﻿ Electromagnetism

# Electromagnetism

The electromagnetic interaction is one of the four fundamental forces of physics. As the gravity is slightly experienced in everyday life, so she has long been thoroughly investigated and well understood for over 100 years. The electromagnetic interaction is responsible for most everyday phenomena such as light, electricity and magnetism. It determines, together with the exchange interaction the structure and properties of atoms, molecules and solids.

Starting point of the research was a study of the forces between electric charges. The law of Coulomb of about 1785 is this force between two point-like charges completely analogous to the law of gravitation to. The effect of electric forces on charges removed is described by the concept of the electric field. This is caused not only by electric charges, but also by temporal changes in magnetic fields. This finding is mainly due to Michael Faraday. While static electric charges appear to have nothing to do with the phenomena of magnetism, a moving electric charge turns out to be the cause of a magnetic field, such as Hans Christian Ørsted in 1820 recognized. When moving in this field a second charge, so she learns the laws of classical electrodynamics, a magnetic force is then about the size of the electric force when the relative speed of the order of the speed of light. The classical electrodynamics is the first example of a field theory which satisfies Einstein's principle of relativity. If the electrodynamics would only be invariant under Galilean transformations, then there would be no induction phenomena and no propagation of electromagnetic waves.

The theory of classical electrodynamics goes back to James Clerk Maxwell, who in the Maxwell equations named after him, the laws of electricity, magnetism and light as different aspects of a fundamental interaction of electromagnetism recognized in the 19th century. The electromagnetic interaction which is itself the result of the summary of the theory of electric and magnetic interaction is described since 1967 with the weak interaction together as electroweak interactions. An integration of the strong interaction in the common unified field theory is sought.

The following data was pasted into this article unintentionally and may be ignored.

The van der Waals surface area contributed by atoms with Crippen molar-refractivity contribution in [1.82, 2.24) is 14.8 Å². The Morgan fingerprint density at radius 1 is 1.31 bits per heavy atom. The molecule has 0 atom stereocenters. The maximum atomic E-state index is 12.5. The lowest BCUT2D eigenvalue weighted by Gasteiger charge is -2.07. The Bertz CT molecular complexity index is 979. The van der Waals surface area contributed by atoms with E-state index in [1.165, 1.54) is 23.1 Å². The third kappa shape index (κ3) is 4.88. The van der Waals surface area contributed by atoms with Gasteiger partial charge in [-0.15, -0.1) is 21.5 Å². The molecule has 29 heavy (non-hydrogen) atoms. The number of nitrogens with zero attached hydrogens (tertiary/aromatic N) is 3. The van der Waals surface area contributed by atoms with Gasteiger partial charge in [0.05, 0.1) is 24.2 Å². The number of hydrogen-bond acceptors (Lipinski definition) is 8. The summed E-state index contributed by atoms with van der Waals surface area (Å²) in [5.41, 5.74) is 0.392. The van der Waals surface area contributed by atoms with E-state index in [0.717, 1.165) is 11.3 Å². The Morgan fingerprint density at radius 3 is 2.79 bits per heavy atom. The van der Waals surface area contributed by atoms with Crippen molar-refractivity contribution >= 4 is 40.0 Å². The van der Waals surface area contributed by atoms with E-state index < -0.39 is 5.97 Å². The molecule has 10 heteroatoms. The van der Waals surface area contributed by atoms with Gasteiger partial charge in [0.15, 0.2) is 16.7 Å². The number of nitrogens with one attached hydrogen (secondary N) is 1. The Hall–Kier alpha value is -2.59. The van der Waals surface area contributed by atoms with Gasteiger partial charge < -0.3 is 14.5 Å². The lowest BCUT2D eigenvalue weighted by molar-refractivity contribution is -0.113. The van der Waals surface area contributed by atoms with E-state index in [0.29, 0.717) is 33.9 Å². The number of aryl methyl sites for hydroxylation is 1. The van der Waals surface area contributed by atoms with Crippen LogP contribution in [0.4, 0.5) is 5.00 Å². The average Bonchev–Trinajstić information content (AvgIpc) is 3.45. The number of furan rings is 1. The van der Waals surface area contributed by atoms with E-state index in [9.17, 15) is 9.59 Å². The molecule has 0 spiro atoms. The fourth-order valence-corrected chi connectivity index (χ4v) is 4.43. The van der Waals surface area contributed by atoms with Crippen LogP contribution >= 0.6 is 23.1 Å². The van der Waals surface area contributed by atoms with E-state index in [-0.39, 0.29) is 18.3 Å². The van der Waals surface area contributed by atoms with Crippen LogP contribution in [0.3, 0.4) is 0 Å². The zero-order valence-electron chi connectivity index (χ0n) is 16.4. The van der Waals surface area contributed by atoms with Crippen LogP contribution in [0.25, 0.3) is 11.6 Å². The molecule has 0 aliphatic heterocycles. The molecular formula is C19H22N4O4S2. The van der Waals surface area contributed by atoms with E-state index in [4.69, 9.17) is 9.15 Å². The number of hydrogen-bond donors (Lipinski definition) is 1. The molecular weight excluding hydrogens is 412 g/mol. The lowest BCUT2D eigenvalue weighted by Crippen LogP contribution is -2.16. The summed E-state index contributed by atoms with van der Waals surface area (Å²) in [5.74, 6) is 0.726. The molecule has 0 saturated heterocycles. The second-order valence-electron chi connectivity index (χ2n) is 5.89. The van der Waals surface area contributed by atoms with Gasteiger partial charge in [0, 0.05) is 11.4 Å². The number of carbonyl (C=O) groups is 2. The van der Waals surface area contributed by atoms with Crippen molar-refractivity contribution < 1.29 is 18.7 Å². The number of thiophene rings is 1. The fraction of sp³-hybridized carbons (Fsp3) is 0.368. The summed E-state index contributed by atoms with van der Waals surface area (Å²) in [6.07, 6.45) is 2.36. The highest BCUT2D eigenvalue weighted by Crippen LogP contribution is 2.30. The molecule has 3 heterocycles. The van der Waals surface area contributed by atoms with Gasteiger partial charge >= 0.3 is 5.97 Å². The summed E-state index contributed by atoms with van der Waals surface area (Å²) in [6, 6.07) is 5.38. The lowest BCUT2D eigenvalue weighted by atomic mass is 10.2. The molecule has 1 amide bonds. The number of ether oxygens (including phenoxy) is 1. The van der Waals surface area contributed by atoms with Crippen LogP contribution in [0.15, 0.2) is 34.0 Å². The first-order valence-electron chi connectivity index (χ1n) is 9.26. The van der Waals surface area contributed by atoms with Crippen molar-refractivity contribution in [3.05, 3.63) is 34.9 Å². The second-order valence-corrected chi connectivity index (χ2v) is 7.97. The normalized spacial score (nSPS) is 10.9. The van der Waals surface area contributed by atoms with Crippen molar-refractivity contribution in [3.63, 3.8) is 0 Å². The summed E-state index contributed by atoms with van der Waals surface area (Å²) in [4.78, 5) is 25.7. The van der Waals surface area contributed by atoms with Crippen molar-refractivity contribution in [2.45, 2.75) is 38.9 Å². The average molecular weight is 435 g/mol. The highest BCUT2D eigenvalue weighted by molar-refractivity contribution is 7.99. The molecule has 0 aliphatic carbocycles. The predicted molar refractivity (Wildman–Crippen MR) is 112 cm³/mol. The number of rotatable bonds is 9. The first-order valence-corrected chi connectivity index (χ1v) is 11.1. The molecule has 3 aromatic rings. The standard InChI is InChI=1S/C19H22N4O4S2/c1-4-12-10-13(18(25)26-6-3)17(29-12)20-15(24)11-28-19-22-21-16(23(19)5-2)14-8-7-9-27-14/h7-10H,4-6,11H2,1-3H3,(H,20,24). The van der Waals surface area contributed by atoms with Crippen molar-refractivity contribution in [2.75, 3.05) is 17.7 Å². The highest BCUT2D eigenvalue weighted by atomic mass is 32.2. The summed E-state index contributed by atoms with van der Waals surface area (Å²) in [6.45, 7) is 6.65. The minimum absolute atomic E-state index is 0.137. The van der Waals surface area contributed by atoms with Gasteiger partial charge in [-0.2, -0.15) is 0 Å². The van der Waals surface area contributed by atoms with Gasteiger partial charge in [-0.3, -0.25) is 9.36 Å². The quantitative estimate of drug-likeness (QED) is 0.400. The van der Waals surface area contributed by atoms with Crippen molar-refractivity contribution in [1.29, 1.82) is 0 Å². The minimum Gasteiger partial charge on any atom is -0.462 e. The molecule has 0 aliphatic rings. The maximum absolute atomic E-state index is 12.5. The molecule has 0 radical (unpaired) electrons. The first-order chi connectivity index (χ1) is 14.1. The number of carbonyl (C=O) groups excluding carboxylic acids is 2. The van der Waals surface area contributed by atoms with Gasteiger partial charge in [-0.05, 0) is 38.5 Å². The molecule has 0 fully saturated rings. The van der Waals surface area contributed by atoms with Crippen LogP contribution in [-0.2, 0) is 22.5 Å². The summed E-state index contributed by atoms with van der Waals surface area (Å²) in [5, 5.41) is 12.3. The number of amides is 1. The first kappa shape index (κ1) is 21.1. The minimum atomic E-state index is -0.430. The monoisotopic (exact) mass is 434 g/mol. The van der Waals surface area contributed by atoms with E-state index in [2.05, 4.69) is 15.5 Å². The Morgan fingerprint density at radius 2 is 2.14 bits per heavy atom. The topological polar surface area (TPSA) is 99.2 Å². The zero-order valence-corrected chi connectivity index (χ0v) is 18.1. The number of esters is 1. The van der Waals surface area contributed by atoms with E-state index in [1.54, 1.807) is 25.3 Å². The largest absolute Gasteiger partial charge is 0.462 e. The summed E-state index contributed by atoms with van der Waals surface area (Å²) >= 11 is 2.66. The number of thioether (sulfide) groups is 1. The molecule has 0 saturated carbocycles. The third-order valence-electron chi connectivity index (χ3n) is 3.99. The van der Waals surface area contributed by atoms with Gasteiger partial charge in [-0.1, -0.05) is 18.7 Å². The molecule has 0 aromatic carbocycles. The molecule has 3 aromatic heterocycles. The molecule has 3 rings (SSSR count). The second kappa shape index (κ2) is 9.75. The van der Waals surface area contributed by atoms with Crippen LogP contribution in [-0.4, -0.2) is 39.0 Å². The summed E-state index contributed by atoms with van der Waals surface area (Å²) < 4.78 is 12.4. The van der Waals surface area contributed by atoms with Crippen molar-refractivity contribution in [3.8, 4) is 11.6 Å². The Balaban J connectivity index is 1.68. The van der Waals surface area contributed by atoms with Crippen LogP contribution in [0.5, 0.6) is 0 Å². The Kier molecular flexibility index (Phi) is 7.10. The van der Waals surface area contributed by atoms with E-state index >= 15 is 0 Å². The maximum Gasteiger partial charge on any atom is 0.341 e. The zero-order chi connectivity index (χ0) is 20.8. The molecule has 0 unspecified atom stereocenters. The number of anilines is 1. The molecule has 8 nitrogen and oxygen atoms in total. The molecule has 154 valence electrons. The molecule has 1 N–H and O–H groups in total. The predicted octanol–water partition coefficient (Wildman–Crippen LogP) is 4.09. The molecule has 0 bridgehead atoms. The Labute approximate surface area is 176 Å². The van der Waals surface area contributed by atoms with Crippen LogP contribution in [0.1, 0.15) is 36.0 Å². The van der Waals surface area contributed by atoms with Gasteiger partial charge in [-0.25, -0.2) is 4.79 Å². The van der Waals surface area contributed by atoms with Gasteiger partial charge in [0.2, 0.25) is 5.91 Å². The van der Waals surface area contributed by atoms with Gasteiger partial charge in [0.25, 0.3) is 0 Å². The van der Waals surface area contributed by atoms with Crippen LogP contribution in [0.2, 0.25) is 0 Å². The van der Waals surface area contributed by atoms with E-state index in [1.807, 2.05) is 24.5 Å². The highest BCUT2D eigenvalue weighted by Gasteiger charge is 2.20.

It is characteristic of the electromagnetic interaction that it has a large ( in principle infinite) range and at the same time is absättigbar, ie the effect of a negative and a positive charge to a distant third charge stand out practically. The intensity of the electromagnetic interaction is determined by the fine structure constant, this coupling constant is approximately a factor 100 smaller than that of the strong interaction but by several order of magnitude greater than that of the weak interaction, and certainly much higher than that of gravitation.

Phenomena of electromagnetism can also be observed when no electrical charge is present within touching distance, such as electromagnetic waves or the decay of the pion into two gamma - photons.

In the area of the smallest particles, the electromagnetic interaction is described by quantum electrodynamics. The electromagnetic potentials are regarded therein as field operators, through this, the photon, the interaction particles of the electromagnetic interaction, created or destroyed. Clearly this means that the interaction between charged particles, ie the exchange of momentum and energy, the result of the exchange of photons between these particles.

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